What would you do if the president of your country accused you—falsely—of spreading fake news? If you’re journalist and activist Bianca Santana, you take up your pen and write about it.

Last spring, she wrote a piece for UOL, Brazil’s largest Portuguese language website, that drew connections between far-right president Jair Bolsonaro and the 2018 murder of Rio de Janeiro councilwoman Marielle Franco. When he targeted Santana on his weekly YouTube address, she faced a barrage of attempted email and social media hacks, online harassment—and death threats.

Uncowed, she recounted the incident in The Guardian. In early July, Santana, on behalf of 19 organizations, testified before the United Nations Human Rights Council in Geneva about Bolsonaro and his ministers’ many attacks on women journalists, putting their lives at risk. The president then apologized, a rare gesture from Bolsonaro, and has since been ordered by a judge to pay her about $1900 in damages after she sued him for about $9900.

Empowering Black Brazilians is Santana’s calling. Her activism started when she was a child—her grandmother, a maid, was illiterate, and Santana made it her mission to teach her to read and write. By the time she was 12, she understood the importance of words and started teaching adults and children in her Sao Paulo suburb. She remembers one particular woman who couldn’t afford to call her family in a different part of the county but, once she learned to read and write, she saved up enough money to access the internet and kept in touch by social media. It was Santana’s upbringing that instilled in her the spirit of generosity and taught her what she calls the miracle of multiplication. “Each person in the church donated one kilo of food on the altar and we had more than enough for anyone who needed it,” she said. “I discovered the power of doing things together to benefit vulnerable people.”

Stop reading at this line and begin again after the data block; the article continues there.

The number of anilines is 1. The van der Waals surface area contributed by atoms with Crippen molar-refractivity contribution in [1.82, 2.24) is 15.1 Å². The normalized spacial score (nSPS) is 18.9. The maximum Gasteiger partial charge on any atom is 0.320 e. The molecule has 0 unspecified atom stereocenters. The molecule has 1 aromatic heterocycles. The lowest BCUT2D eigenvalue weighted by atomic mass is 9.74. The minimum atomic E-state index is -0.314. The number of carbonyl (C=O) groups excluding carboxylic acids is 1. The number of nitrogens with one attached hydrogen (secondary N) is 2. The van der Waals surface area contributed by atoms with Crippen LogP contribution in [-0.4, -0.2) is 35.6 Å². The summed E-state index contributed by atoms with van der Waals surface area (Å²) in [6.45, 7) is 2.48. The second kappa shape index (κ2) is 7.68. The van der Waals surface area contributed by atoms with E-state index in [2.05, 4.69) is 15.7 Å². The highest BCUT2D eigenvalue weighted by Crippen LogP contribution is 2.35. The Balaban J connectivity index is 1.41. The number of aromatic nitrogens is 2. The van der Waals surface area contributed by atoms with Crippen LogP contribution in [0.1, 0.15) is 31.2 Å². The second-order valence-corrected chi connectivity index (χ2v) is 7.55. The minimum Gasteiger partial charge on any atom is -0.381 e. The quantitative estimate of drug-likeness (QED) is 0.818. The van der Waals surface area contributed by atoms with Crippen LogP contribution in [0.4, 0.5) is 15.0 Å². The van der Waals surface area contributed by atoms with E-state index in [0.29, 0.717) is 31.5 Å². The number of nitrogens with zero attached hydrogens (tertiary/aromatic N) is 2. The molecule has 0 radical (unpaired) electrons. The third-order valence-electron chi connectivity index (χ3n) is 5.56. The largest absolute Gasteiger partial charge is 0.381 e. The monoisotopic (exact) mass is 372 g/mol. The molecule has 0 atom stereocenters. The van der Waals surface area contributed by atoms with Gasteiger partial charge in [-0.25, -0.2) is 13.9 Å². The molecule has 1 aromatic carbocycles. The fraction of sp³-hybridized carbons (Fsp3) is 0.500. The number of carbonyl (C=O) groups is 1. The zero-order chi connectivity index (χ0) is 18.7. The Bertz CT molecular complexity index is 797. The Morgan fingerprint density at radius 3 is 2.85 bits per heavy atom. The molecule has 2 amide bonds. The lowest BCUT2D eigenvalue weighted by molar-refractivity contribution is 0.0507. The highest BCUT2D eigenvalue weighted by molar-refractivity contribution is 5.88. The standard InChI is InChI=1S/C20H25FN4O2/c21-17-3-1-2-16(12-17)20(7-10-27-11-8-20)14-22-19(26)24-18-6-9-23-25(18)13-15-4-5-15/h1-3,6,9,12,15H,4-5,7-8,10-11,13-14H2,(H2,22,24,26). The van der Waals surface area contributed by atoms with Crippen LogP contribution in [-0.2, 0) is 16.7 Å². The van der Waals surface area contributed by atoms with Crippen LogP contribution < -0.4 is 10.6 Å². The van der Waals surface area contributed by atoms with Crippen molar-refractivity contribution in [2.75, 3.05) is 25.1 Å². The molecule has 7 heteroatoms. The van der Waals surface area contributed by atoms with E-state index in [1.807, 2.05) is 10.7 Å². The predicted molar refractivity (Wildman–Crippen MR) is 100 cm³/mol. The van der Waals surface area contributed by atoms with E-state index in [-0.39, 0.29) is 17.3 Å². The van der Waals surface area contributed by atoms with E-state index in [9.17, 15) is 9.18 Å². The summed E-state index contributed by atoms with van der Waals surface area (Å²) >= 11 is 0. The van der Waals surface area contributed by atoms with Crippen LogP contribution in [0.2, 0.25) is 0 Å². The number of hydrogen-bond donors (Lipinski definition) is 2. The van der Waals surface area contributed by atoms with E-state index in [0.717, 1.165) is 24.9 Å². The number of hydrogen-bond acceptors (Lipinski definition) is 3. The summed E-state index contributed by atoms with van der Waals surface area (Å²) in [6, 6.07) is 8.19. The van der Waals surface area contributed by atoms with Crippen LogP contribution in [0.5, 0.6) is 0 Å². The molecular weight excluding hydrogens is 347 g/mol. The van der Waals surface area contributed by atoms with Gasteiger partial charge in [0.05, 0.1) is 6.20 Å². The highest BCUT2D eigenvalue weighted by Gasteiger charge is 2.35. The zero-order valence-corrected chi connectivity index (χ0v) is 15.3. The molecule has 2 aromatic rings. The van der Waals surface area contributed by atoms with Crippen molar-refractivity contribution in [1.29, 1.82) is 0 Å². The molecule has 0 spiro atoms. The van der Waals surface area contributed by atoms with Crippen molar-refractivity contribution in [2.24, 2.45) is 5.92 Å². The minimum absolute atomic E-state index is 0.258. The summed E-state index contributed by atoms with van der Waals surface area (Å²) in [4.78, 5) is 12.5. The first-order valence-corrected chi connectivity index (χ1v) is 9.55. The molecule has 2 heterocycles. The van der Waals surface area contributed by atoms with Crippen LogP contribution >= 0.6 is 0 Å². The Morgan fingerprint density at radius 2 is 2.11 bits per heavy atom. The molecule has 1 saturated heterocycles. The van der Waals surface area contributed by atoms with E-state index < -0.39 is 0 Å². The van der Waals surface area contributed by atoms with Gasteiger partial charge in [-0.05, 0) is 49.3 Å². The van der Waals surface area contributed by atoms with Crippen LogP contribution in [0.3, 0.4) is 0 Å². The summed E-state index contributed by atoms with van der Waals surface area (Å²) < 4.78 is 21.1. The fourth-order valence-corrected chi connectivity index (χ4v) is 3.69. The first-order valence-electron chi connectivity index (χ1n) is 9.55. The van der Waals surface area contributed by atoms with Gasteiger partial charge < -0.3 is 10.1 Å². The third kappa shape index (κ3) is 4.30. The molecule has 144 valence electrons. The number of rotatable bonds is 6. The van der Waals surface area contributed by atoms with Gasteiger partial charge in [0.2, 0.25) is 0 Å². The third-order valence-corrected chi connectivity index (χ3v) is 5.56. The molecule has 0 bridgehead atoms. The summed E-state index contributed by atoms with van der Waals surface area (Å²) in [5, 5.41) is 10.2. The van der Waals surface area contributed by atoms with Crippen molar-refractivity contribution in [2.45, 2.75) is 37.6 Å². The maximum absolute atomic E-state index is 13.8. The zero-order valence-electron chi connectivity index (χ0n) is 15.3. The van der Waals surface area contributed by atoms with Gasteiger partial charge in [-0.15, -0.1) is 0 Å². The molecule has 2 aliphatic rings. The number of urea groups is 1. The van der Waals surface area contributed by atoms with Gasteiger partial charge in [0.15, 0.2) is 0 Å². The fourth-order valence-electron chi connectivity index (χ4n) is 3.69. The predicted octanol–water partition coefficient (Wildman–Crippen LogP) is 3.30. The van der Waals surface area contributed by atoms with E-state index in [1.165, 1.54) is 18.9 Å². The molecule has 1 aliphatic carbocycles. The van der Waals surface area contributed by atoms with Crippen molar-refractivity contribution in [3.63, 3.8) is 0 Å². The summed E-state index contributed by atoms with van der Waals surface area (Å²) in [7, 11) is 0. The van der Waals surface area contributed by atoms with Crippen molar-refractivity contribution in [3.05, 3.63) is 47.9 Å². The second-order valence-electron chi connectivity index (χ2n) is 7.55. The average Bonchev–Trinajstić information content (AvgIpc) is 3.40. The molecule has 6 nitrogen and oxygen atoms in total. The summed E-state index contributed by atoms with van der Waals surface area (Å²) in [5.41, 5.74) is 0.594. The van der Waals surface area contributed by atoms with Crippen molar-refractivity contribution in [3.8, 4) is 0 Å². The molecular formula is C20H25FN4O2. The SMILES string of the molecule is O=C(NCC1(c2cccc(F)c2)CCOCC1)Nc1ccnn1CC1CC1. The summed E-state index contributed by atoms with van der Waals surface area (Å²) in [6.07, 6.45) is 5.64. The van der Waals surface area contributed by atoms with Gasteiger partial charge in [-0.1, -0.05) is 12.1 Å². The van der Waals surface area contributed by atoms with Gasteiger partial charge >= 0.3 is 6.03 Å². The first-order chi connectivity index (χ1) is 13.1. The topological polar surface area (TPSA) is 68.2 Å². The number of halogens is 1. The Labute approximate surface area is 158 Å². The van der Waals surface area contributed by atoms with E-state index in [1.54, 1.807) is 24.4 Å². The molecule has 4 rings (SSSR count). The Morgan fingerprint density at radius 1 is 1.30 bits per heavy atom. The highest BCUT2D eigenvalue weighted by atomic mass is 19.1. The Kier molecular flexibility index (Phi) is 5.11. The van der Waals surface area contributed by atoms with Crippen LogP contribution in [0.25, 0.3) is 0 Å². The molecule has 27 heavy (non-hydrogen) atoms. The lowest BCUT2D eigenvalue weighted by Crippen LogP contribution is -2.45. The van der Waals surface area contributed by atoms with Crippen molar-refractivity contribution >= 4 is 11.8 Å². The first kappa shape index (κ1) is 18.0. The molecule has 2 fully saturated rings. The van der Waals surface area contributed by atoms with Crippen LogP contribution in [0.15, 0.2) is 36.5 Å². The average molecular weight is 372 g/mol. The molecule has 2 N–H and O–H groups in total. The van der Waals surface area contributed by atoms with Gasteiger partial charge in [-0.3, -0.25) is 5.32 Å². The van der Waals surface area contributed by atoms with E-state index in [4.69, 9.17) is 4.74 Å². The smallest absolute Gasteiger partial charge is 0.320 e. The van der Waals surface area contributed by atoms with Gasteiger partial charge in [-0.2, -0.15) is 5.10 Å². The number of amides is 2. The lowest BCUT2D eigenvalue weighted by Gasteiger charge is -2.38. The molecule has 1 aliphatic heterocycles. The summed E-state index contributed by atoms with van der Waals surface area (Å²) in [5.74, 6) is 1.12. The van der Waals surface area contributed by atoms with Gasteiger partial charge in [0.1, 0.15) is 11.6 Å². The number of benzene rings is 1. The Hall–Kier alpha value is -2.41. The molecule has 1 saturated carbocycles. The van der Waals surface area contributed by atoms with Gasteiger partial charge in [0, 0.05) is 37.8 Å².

That strength in numbers guides Santana’s work at UNEAfro Brasil, which helps young Afro-Brazilians access higher education and is part of the Black Coalition of Rights, a group of 150 organizations fighting for racial and social justice across Brazil. The statistics are alarming—a young Black man is murdered every 23 minutes, Blacks are killed by firearms 2.5 times more than whites, and 75 percent of murder victims are Black. So alarming that Black Coalition of Rights released a campaign equating the state’s treatment of Afro-Brazilians to genocide. In August, it called for Bolsonaro’s impeachment for eroding the quality of life of Blacks, who make up more than half of the country’s population. The coalition has also helped block racist legislation in Congress and participated in the creation of economic policies to help those impacted by the pandemic.

With her gift of words, Santana sheds a light on injustices to right, inequities to reverse, indignities to restore—even if doing so puts her life in jeopardy, even if she never witnesses the fruits of her labor. “I do not expect to benefit in my life from the work I do today,” she said. “But I hope to pave the way toward racial and social justice.” Spoken like a true trailblazer.